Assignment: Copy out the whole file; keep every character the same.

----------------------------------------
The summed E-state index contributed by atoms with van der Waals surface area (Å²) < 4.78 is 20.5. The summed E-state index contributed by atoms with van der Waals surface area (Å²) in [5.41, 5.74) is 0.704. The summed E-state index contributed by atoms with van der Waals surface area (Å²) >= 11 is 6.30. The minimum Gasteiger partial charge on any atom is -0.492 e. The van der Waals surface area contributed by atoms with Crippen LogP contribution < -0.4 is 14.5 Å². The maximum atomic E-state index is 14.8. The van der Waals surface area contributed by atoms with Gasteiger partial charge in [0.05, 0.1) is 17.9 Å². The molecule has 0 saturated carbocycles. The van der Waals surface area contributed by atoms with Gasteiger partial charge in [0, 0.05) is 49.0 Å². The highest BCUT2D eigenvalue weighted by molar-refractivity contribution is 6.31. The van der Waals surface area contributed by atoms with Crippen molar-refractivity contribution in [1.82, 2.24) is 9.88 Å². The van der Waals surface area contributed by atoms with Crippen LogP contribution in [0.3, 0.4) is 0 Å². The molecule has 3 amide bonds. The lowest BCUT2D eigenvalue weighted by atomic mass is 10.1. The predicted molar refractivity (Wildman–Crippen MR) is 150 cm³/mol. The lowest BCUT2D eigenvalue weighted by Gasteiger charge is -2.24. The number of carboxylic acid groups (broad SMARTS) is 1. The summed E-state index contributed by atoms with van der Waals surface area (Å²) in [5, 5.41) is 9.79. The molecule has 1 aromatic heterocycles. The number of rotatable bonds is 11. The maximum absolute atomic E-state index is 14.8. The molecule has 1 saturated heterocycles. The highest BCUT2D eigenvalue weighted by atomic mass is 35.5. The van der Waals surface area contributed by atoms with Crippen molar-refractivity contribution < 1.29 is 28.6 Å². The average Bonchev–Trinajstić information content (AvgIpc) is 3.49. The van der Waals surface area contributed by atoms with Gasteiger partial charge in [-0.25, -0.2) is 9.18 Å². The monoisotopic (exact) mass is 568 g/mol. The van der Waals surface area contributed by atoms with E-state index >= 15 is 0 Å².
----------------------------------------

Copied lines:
The summed E-state index contributed by atoms with van der Waals surface area (Å²) < 4.78 is 20.5. The summed E-state index contributed by atoms with van der Waals surface area (Å²) in [5.41, 5.74) is 0.704. The summed E-state index contributed by atoms with van der Waals surface area (Å²) >= 11 is 6.30. The minimum Gasteiger partial charge on any atom is -0.492 e. The van der Waals surface area contributed by atoms with Crippen LogP contribution < -0.4 is 14.5 Å². The maximum atomic E-state index is 14.8. The van der Waals surface area contributed by atoms with Gasteiger partial charge in [0.05, 0.1) is 17.9 Å². The molecule has 0 saturated carbocycles. The van der Waals surface area contributed by atoms with Gasteiger partial charge in [0, 0.05) is 49.0 Å². The highest BCUT2D eigenvalue weighted by molar-refractivity contribution is 6.31. The van der Waals surface area contributed by atoms with Crippen molar-refractivity contribution in [1.82, 2.24) is 9.88 Å². The van der Waals surface area contributed by atoms with Crippen LogP contribution in [0.3, 0.4) is 0 Å². The molecule has 3 amide bonds. The lowest BCUT2D eigenvalue weighted by atomic mass is 10.1. The predicted molar refractivity (Wildman–Crippen MR) is 150 cm³/mol. The lowest BCUT2D eigenvalue weighted by Gasteiger charge is -2.24. The number of carboxylic acid groups (broad SMARTS) is 1. The summed E-state index contributed by atoms with van der Waals surface area (Å²) in [5, 5.41) is 9.79. The molecule has 1 aromatic heterocycles. The number of rotatable bonds is 11. The maximum absolute atomic E-state index is 14.8. The molecule has 1 saturated heterocycles. The highest BCUT2D eigenvalue weighted by atomic mass is 35.5. The van der Waals surface area contributed by atoms with Crippen molar-refractivity contribution < 1.29 is 28.6 Å². The average Bonchev–Trinajstić information content (AvgIpc) is 3.49. The van der Waals surface area contributed by atoms with Gasteiger partial charge in [-0.25, -0.2) is 9.18 Å². The monoisotopic (exact) mass is 568 g/mol. The van der Waals surface area contributed by atoms with E-state index >= 15 is 0 Å².